Simply by paying attention to the natural world around us, fully immersed in our senses to the stimulus that is ever-present, has a remarkably powerful healing effect on our bodies and mind.
2020 has left many feeling uncertain, uprooted and stressed out. We have little control over the events that have occurred and continue to, however, we do have control in the ways in which we can handle the outcome.
The past week, I feel at times I have held my breath in anticipation. The unknowingness of our current socio-economic climate, the events that transpired and the ways in which we have become disconnected, isolated and unsettled, I have had to stop and remind myself to breathe through it all.
Melbournians particularly has been a talking point for Australia, with what seems like harsh rules, restrictions and business closures. As we emerge from these challenging times, coming back to nature therapy has never been so important.
Dr Qing Li’s research from the Nippon Medical School has shown that spending time around trees, in nature and mindful experience through our senses can reduce blood pressure, lower stress and anxiety, boost energy and immunity, and promote a sense of calm and wellbeing.
It is through our sense of touch, taste, smell, sight and sounds that we create an instant connection with our Central nervous system and by bringing awareness to our senses, we are able to stop the chatter in our minds and create space to ‘tune in’.
Humans are intrinsically linked to the natural world. We all know that feeling when we have spent a day outdoors, soaking up the sun, beach walks or appreciating the spring blooms, it brings a profound sense of the beauty and mystery of the universe and our place among it. Mother Nature invites us in, nourishing our curiosity with wonderment, essentially working our innate capacity for healing.
Try this simple mediation to hit the pause button and discover the healing benefits of Nature:
ENGAGE YOUR SENSES
Sit in a quiet, comfortable place in nature; local woodlands, forest or beach.
Relax your jaw, unfurl your brow, and drop your shoulders away from your ears.
Find relaxation within your body.
Gently close down your eyes and listen to the sounds around you.
Listen to the songs of the birds, the rush of the waves crashing onshore or the wind rustling the leaves. Notice all the different sounds for about 30-40 seconds.
Open your eyes allowing the colours to flood your vision. Look at the depth of green hues, the sunlight that filters through the leaves or the waves as they roll in and recede from the shoreline.
Step your vision out to the furthest point you can focus on, this could be the treetops or a ship offshore. Now soften your gaze, look into your peripherals; the vision outside your focus, what can you make out? Pay attention to the different colours, textures, brightness and movement.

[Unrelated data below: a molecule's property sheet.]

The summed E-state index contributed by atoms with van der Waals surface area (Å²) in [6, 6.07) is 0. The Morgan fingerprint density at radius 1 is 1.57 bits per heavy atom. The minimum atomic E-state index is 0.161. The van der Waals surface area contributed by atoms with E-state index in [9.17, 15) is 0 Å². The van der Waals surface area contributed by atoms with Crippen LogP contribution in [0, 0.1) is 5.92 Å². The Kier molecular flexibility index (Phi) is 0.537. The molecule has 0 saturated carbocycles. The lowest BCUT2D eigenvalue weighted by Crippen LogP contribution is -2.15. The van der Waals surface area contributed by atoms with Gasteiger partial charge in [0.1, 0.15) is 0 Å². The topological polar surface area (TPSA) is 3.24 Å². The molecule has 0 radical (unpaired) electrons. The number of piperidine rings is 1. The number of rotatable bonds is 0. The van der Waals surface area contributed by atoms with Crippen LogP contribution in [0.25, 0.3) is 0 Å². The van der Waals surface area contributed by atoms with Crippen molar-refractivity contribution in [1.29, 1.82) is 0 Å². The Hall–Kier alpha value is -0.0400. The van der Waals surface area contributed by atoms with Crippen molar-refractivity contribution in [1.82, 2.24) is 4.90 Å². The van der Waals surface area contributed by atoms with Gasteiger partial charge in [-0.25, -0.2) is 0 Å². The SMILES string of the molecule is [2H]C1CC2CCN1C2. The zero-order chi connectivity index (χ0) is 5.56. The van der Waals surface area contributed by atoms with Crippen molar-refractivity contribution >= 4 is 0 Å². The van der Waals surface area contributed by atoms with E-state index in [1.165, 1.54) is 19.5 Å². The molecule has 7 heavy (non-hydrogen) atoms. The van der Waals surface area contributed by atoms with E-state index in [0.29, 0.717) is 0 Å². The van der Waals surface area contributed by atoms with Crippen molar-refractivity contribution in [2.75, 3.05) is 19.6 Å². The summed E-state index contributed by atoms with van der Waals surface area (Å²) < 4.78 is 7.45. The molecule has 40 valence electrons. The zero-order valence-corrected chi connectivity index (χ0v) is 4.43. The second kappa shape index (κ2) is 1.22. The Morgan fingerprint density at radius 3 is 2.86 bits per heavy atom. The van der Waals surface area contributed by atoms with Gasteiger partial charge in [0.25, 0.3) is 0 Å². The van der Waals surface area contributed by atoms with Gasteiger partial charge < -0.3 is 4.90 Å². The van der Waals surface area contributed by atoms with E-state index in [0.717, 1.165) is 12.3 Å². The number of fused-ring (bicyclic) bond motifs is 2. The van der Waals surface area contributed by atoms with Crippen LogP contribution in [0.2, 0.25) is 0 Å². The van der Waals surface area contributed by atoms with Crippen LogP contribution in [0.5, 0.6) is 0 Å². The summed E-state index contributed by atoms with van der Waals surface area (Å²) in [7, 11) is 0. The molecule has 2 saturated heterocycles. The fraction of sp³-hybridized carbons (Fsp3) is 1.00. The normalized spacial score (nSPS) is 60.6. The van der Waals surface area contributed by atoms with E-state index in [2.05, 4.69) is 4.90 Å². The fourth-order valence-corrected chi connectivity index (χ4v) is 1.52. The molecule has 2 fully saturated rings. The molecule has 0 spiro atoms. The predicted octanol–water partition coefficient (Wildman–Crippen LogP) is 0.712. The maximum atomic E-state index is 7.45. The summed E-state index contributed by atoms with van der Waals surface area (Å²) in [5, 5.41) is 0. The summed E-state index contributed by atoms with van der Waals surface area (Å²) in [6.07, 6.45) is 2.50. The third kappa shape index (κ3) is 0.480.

Take a deep inhalation; what can you smell? Is it the smell of dampened pines trees by the rain? The salty air of the ocean? Or the scented gums that line the trails? Natural aromatherapy holds many medicinal benefits, trace the air as it flows into your lungs and trace it throughout your bloodstream in your mind. With each deep, conscious breath, taste the air as you breathe.
Feel your sit bones beneath you, the gentle pressure of the ground beneath your body. If you can, take off your shoes and walk along the path, or the sandy beach. Dip your toes in the water and notice the different sensations underfoot; pressure, cold/hot, wet/dry. How do you feel about this?
Bring your awareness to your entire body, the sensations that arise. This may be the wind cool on your skin, the warmth of the sun and notice all the sensations; sight, sound, smell, taste.
How do you feel? Perhaps calm, joyful and centred. By anchoring in the present moment through connecting with Nature, we are provided instant feedback to how we are feeling and can release any pressure or tightness that we are holding within our bodies, often that we aren’t even aware of.
Engaging our senses heightens our connection with the natural world. This deep sense of contentment, joy and calm felt is our sixth sense; our state of mind.
Throughout my life experiences and stressors, having this deep connection with Nature and hiking has helped to build my mental strength and resilience, help overcome challenges and adversity. It allows me to pause time, reflect and decompress, often ending in tears of release. Humans hold so much tension and this year has been incredibly testing for us all.
Other simple ways I get my Nature fix are:
- Barefoot walks; beach, backyard or trails
- Sitting in the sun with a good book (and a hat)
-Scrunch up a herb leaf from the garden in my hand and smell
- Birdwatch; have you noticed how a magpie can 'hear' a worm through the grass?
- Hug a tree; Okay, so perhaps you can start with touching the different textures of the bark
- Fresh Box Breathing; Head outdoors and take a deep breath for 4 secs, Hold for 4 sec, Full exhale 4 secs, Hold 4 Sec- repeat 4 times
- Beach Swims- cold water therapy anchors mindful practice
- Gardening- a simple pleasure that is tasty too
- Indoor plants- they are in every corner of my home and not only aesthetically pleasing but great air purifiers too
Coldwater swims are not only great sports recovery but anchors for mindful acceptance practice. #ColdIsAStateOfMind
“What in Zen is called ‘satori’ is a moment of presence, a brief stepping out of the voice in your head, the thought processes, and their reflection in the body as emotion. It is the arising of inner spaciousness where before there was the clutter of thought and the turmoil of emotion.”
- Eckhart Tolle ( Oneness with all life)